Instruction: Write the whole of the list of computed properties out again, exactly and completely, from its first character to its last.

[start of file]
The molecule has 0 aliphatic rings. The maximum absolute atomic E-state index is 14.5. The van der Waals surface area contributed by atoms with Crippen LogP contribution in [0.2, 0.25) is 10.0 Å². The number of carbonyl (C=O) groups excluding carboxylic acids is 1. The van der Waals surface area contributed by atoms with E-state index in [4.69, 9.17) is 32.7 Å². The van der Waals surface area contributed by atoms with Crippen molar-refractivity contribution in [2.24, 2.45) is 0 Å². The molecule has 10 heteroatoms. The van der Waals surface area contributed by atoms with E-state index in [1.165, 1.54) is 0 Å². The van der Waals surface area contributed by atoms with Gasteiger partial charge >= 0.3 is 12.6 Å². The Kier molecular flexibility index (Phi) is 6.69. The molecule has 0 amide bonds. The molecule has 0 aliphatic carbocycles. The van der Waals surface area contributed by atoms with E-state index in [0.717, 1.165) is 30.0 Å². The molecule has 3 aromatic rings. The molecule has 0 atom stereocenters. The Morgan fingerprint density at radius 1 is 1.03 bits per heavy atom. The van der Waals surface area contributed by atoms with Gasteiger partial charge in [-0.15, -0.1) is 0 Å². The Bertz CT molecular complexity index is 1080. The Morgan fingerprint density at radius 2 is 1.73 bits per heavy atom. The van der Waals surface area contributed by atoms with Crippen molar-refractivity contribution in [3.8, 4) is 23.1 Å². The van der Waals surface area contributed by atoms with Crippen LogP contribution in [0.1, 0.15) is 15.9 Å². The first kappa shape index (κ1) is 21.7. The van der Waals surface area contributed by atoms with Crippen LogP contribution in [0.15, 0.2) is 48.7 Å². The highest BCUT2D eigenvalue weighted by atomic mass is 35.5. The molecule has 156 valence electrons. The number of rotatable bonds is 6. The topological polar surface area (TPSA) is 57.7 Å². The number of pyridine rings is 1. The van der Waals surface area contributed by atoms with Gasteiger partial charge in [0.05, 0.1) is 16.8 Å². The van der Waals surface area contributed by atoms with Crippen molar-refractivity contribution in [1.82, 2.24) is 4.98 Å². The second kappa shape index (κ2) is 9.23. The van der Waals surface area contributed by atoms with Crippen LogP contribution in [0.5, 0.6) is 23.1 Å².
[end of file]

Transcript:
The molecule has 0 aliphatic rings. The maximum absolute atomic E-state index is 14.5. The van der Waals surface area contributed by atoms with Crippen LogP contribution in [0.2, 0.25) is 10.0 Å². The number of carbonyl (C=O) groups excluding carboxylic acids is 1. The van der Waals surface area contributed by atoms with E-state index in [4.69, 9.17) is 32.7 Å². The van der Waals surface area contributed by atoms with Crippen molar-refractivity contribution in [2.24, 2.45) is 0 Å². The molecule has 10 heteroatoms. The van der Waals surface area contributed by atoms with E-state index in [1.165, 1.54) is 0 Å². The van der Waals surface area contributed by atoms with Gasteiger partial charge >= 0.3 is 12.6 Å². The Kier molecular flexibility index (Phi) is 6.69. The molecule has 0 amide bonds. The molecule has 0 aliphatic carbocycles. The van der Waals surface area contributed by atoms with E-state index in [0.717, 1.165) is 30.0 Å². The molecule has 3 aromatic rings. The molecule has 0 atom stereocenters. The Morgan fingerprint density at radius 1 is 1.03 bits per heavy atom. The van der Waals surface area contributed by atoms with Gasteiger partial charge in [-0.15, -0.1) is 0 Å². The Bertz CT molecular complexity index is 1080. The Morgan fingerprint density at radius 2 is 1.73 bits per heavy atom. The van der Waals surface area contributed by atoms with Crippen molar-refractivity contribution in [3.8, 4) is 23.1 Å². The van der Waals surface area contributed by atoms with Crippen LogP contribution in [0.1, 0.15) is 15.9 Å². The first kappa shape index (κ1) is 21.7. The van der Waals surface area contributed by atoms with Crippen LogP contribution in [0.15, 0.2) is 48.7 Å². The highest BCUT2D eigenvalue weighted by atomic mass is 35.5. The molecule has 156 valence electrons. The number of rotatable bonds is 6. The topological polar surface area (TPSA) is 57.7 Å². The number of pyridine rings is 1. The van der Waals surface area contributed by atoms with Gasteiger partial charge in [0.05, 0.1) is 16.8 Å². The van der Waals surface area contributed by atoms with Crippen molar-refractivity contribution in [1.82, 2.24) is 4.98 Å². The second kappa shape index (κ2) is 9.23. The van der Waals surface area contributed by atoms with Crippen LogP contribution in [0.5, 0.6) is 23.1 Å².